Portland’s Multnomah County takes a page from the startup playbook, opting for Google Apps over Microsoft Office

You just have to think like a startup. And that’s just what Multnomah County, Oregon, is doing by switching from Microsoft Office to Google Apps.

When you’re trying to build a startup—or run a fledgling project—every little bit helps. And lately, one of the most popular startup cost cutting maneuvers has been eschewing expensive office software suites in favor of free online versions—like Google Docs or Google Apps—of course.

But see, you don’t have to be a startup to take advantage of this little cost saving procedure. You just have to think like a startup. And that’s just what Multnomah County, Oregon, is doing by switching from Microsoft Office to Google Apps.

That’s right. Portland’s Multnomah County has opted to take the startup route. Getting rid of Microsoft Office in favor of the free Google alternative for government. To the tune of nearly three quarter of a million dollars.

Switching to Google Apps plays an important role in achieving these goals. This new environment increases government transparency by allowing employees complete access to email and information on demand, vastly improving employee efficiency and collaboration while saving taxpayers approximately $100,000 each year in licensing and related costs and up to $500,000 in staff time and staff costs.

Why would this save so much money? Well, just because folks are licensed doesn’t mean they use the technology. And that results in a lot of lost cash. With free apps, that loss doesn’t tax the county—or its citizens.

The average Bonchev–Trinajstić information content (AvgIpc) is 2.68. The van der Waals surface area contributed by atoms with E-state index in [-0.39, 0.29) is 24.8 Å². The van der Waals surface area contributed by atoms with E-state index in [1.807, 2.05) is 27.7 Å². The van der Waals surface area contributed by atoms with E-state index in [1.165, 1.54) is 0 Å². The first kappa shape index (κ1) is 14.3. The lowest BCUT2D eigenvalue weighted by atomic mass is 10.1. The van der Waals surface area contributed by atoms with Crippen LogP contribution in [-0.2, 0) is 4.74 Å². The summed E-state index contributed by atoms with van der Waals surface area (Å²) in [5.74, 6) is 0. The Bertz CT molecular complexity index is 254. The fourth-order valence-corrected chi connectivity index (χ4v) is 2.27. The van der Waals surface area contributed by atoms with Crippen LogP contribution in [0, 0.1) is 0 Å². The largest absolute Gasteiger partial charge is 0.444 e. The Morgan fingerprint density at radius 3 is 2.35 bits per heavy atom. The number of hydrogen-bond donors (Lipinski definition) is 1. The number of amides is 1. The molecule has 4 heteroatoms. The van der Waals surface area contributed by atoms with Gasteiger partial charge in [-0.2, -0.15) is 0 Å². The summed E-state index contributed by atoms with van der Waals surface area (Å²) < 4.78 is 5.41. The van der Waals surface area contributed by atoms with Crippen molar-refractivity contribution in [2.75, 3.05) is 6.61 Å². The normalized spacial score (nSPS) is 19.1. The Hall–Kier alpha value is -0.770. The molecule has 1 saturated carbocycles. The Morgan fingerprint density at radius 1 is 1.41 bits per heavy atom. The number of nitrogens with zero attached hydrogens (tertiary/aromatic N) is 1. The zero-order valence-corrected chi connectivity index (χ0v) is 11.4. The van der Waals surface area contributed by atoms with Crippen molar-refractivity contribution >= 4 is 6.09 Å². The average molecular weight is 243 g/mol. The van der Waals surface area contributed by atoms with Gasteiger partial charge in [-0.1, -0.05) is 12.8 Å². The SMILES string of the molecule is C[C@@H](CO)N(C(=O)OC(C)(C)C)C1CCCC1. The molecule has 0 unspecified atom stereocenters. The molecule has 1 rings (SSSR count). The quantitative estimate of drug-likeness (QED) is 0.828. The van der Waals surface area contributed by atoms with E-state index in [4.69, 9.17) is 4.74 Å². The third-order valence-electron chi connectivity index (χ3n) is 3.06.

Currently, every county employee is licensed to use the complete suite of Microsoft Office applications, but many staff members only use a small portion of those features. Google Apps provides Multnomah County with equivalent capabilities for no additional cost. Many employees will be able able to do their jobs without those costly software packages in the future.

Good ol’ Portland. And Multnomah County. They’re really just startups at heart.

For more information, see Multnomah County goes Google.

(Hat tip Aaron Hockley, Jake Kuramoto)

  1. I am suspicious too, mainly because in these tough times, a lot of government agencies are desperately trying to make themselves look like modern, dynamic visionaries (which they aren’t). Yet, bureaucracies are inert by design and nearly impossible to change. I think this will not amount to anything more than a mere ‘face-lift’, all the while hiding the rigid, inefficient County bureaucracy from the public’s view.

  2. This trends to draw my suspicion. Google chrome and Google docs seem to draw a lot of files and data into the realm of one monstrously huge company. Seems benign now but one slight push in the near future could be devastating.

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